HRC condemns Hopkins study as 'attack on LGBT communities'
- Students and faculty at Johns Hopkins University joined with the Human Rights Campaign to demand that the school repudiate a study they call “a misguided, misinformed attack on LGBT communities.”
- The study found no evidence that genetics play a significant role in determining sexual orientation, undermining the "born that way" argument favored by LGBT activists.
Students and faculty at Johns Hopkins University joined with the Human Rights Campaign to demand that the school repudiate a study they call “a misguided, misinformed attack on LGBT communities.”
The study, published in August by Dr. Lawrence S. Mayer and Dr. Paul McHugh, two Johns Hopkins scholars, concluded that there is very little evidence to suggest that children are born gay, suggesting that “biological differences [between heterosexuals and non-heterosexuals] are not sufficient to predict sexual orientation.”
Outraged by the article’s implications, nearly 700 individuals (including 200 students) signed a petition demanding that the university disavow the “false” conclusion presented by the researchers.
“This misguided, misinformed attack on LGBT communities under the protection of the Hopkins name must stop,” the petition demands. “McHugh is acting against the recommendations of the American Medical Association and the American Psychiatric Association and, as such, is acting on his own personal agenda and not one rooted in evidence.”
Inspired by the petition, LGBT rights group The Human Rights Campaign (HRC) threw its support behind the effort, as well, condemning the study in a press release as an attack on the LGBT community due to its suggestion that gay and transgender individuals may not have been “born that way.”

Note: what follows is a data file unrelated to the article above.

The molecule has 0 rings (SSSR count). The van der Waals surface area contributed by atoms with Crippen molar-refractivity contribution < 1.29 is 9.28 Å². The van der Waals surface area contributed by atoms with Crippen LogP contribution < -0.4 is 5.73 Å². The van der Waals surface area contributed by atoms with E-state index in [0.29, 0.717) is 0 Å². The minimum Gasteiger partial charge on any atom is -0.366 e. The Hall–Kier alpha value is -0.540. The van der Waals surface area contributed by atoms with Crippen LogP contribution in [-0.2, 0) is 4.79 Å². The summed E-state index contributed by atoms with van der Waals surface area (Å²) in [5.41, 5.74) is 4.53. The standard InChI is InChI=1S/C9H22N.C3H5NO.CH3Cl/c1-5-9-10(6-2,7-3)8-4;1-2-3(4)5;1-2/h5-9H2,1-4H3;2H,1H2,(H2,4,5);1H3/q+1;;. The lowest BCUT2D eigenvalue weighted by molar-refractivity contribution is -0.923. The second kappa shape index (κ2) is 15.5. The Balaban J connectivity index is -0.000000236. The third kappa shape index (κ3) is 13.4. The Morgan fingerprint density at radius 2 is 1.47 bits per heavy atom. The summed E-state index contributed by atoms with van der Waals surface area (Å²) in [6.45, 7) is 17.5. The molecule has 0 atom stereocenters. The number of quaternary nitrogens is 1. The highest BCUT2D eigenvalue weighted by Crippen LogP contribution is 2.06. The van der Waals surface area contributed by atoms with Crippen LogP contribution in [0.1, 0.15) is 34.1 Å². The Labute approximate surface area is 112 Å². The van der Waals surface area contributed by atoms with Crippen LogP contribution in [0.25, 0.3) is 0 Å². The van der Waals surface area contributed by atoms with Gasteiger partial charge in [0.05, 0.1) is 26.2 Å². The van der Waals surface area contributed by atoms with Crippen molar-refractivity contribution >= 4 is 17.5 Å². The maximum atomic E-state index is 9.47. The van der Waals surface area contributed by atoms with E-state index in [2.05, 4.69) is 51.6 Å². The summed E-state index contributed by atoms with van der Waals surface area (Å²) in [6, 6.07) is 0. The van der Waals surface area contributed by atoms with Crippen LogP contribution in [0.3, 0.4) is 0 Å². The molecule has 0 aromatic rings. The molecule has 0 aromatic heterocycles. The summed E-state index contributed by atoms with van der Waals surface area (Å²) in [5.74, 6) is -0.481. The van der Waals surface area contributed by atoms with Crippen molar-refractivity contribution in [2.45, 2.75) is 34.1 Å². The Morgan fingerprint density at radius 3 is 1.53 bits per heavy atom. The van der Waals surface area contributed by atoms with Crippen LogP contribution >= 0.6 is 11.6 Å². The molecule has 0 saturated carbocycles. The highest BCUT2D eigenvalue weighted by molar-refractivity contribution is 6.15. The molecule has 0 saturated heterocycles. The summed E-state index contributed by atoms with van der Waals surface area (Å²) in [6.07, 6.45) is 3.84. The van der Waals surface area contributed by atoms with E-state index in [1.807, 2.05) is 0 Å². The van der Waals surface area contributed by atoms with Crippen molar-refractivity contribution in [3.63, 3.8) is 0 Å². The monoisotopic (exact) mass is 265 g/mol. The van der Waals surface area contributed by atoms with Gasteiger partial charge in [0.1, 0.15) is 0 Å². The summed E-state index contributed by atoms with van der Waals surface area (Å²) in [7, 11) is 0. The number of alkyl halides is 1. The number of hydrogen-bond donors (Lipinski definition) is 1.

The study concedes that there can be some genetic influence over sexual desire, but that there is no proof that it is the cause, pointing out that there is a very strong cultural influence on sexual desire and that sexual desire does change over time. The authors also observe that sexual abuse victims are more likely to be gay as adults, interpreting that as evidence of a cultural impact on whether someone becomes gay.
The HRC says it has been in contact with the university to demand a statement renouncing the research, and is threatening to retaliate against JHU if there is no response.
“If Hopkins’ leadership ignores their community’s call to correct the record—clarifying that McHugh and Mayer’s opinions do not represent it, and that its healthcare services provided reflect the scientific consensus on LGBTQ health and well-being—its Healthcare Equality Index score will be reduced substantially,” the HRC statement warns.
Notably, the study actually does address concerns related to the unique healthcare needs of the LGBT community, acknowledging that sexual minorities have higher rates of depression, substance abuse, and suicide. Rather than considering those conditions solely as symptoms of societal hostility, though, the authors report that underlying mental health issues may also play a factor.
“There is evidence linking some forms of mistreatment, stigmatization, and discrimination to some of the poor mental health outcomes experienced by non-heterosexuals, but it is far from clear that these factors account for all of the disparities between the heterosexual and non-heterosexual populations,” they argue. “Those poor mental health outcomes may be mitigated to some extent by reducing social stressors, but this strategy is unlikely to eliminate all of the disparities in mental health status between sexual minorities and the wider population.”
Johns Hopkins Medicine issued a statement in response to the HRC stressing that its “commitment to the LGBT community is strong and unambiguous,” but also affirming its commitment to academic freedom, which includes allowing its scholars to pursue their research without interference from the administration.
“[A]s an academic medical research institution, academic freedom is among our fundamental principles—essential to the self-correcting nature of scientific inquiry, and a privilege that we safeguard,” the statement asserts. “When individuals associated with Johns Hopkins exercise the right of expression, they do not speak on behalf of the institution. As set forth in the Johns Hopkins University Statement of Principles on Academic Freedom, academic freedom ‘is designed to afford members of the community the broadest possible scope for unencumbered expression, investigation, analysis, and discourse.’”
Campus Reform did not receive a response for comment from Johns Hopkins University as of the time of publication.
(H/t: The Christian Post)
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